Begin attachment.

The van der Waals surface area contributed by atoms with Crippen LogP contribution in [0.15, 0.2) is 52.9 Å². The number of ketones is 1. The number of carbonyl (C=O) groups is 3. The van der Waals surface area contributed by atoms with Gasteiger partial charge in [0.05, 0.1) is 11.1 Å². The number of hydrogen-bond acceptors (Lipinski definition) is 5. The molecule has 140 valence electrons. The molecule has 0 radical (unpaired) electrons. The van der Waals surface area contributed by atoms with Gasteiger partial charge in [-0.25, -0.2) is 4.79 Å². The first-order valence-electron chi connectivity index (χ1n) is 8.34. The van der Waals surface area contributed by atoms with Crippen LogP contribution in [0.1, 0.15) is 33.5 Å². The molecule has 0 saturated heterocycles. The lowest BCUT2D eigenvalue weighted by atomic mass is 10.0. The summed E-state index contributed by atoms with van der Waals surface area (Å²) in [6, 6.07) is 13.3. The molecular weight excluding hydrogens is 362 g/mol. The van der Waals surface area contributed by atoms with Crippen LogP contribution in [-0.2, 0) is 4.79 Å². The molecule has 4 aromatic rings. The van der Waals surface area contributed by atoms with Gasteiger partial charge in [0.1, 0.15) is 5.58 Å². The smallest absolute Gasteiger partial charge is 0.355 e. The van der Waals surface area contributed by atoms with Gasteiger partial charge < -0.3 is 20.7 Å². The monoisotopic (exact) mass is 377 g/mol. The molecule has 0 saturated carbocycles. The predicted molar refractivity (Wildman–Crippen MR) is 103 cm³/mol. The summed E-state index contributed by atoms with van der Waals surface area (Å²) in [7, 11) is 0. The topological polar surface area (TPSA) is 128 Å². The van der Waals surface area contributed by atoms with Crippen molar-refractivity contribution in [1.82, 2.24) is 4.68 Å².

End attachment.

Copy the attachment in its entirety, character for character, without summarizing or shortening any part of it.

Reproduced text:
The van der Waals surface area contributed by atoms with Crippen LogP contribution in [0.15, 0.2) is 52.9 Å². The number of ketones is 1. The number of carbonyl (C=O) groups is 3. The van der Waals surface area contributed by atoms with Gasteiger partial charge in [0.05, 0.1) is 11.1 Å². The number of hydrogen-bond acceptors (Lipinski definition) is 5. The molecule has 140 valence electrons. The molecule has 0 radical (unpaired) electrons. The van der Waals surface area contributed by atoms with Gasteiger partial charge in [-0.25, -0.2) is 4.79 Å². The first-order valence-electron chi connectivity index (χ1n) is 8.34. The van der Waals surface area contributed by atoms with Crippen LogP contribution in [0.1, 0.15) is 33.5 Å². The molecule has 0 saturated heterocycles. The lowest BCUT2D eigenvalue weighted by atomic mass is 10.0. The summed E-state index contributed by atoms with van der Waals surface area (Å²) in [6, 6.07) is 13.3. The molecular weight excluding hydrogens is 362 g/mol. The van der Waals surface area contributed by atoms with Crippen LogP contribution in [-0.2, 0) is 4.79 Å². The molecule has 4 aromatic rings. The van der Waals surface area contributed by atoms with Gasteiger partial charge in [0.1, 0.15) is 5.58 Å². The smallest absolute Gasteiger partial charge is 0.355 e. The van der Waals surface area contributed by atoms with Gasteiger partial charge < -0.3 is 20.7 Å². The monoisotopic (exact) mass is 377 g/mol. The molecule has 0 saturated carbocycles. The predicted molar refractivity (Wildman–Crippen MR) is 103 cm³/mol. The summed E-state index contributed by atoms with van der Waals surface area (Å²) in [7, 11) is 0. The topological polar surface area (TPSA) is 128 Å². The van der Waals surface area contributed by atoms with Crippen molar-refractivity contribution in [1.82, 2.24) is 4.68 Å².